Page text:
DUBAI: In her own words, Saudi artist Manal AlDowayan discusses her 2005 photograph, recently displayed on one of the FIFA World Cup art water bottles:
Photography was the first medium that I worked with as an artist. I made my series “The Choice” 20 years ago. I was still an employee of Aramco at the time and it was five more years before I decided I was going to be a full-time artist.
Photography is direct. You look at the image and that’s your engagement. The idea, always, was to connect to my community through my art with a conversation with a viewer and not become static. That’s why I moved from digital photography to darkroom printing. You’re printing with your hands, moving the picture to get the right light on it, and I felt darkroom printing was very tactile.
I felt an urge to express myself at that point. There were no galleries, museums, no art ecosystem — nothing. I was quite young, a working woman, and a woman’s status was quite difficult in Saudi Arabia. One of the activities we were excluded from was sports. I consider this work a participatory artwork, because the women that were photographed were not just models, they were actual participants. The woman is a young Saudi and she’s always played excellent football, but she never played football in Saudi and never pursued a career in sports, because the opportunities were so limited, even abroad. Women were not encouraged to play soccer.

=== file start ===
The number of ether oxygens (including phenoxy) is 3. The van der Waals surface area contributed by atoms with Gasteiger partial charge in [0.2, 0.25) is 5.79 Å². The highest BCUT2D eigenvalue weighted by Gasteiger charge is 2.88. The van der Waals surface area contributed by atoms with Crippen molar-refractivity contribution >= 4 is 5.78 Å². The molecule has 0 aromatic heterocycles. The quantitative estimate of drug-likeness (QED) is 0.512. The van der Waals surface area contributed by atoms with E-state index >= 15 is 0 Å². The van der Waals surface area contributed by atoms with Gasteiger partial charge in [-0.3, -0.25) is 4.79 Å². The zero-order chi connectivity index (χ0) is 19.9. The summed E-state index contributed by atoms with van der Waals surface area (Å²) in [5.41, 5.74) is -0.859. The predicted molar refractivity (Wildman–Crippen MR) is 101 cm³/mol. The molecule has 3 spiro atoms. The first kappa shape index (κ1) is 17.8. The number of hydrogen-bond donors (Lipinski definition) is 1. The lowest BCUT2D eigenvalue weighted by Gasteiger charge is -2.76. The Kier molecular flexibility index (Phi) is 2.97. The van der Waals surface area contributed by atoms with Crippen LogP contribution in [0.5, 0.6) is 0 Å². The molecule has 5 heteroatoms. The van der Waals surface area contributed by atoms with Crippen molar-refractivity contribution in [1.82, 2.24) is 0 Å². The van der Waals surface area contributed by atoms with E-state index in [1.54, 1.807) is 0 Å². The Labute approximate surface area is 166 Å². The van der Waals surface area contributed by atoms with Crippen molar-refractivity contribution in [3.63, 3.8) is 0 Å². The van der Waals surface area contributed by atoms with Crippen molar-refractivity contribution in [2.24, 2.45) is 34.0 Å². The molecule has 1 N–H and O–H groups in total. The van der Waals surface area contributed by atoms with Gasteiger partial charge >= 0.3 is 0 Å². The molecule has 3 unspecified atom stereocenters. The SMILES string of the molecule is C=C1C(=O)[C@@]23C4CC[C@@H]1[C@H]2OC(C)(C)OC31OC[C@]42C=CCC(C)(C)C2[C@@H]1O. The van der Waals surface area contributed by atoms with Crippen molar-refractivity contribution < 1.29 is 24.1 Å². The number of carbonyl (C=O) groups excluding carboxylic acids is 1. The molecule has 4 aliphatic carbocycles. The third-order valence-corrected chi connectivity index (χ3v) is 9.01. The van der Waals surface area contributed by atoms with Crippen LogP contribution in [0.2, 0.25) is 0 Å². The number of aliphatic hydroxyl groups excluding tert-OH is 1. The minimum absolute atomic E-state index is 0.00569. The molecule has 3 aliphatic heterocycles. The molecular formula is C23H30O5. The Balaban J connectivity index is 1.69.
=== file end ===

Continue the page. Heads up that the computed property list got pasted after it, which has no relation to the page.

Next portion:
The reason it was posed showing only half her face was because, at that moment in time in Saudi Arabia, a woman’s face was a taboo. I was very worried about showing a woman’s face. I wanted to add the element of traditional jewelry as an interruption; it was just so out-of-place.
There needs to be a closer look at traditions that are truthfully good ones and that work within today’s society. You can see a glimpse of what it means to be a woman and how it’s changed significantly over the years. Today, I can speak about the transformation that’s happened with women’s rights in my country. They are part of the parliament, they’re in sports. . . Women’s voices have been heard.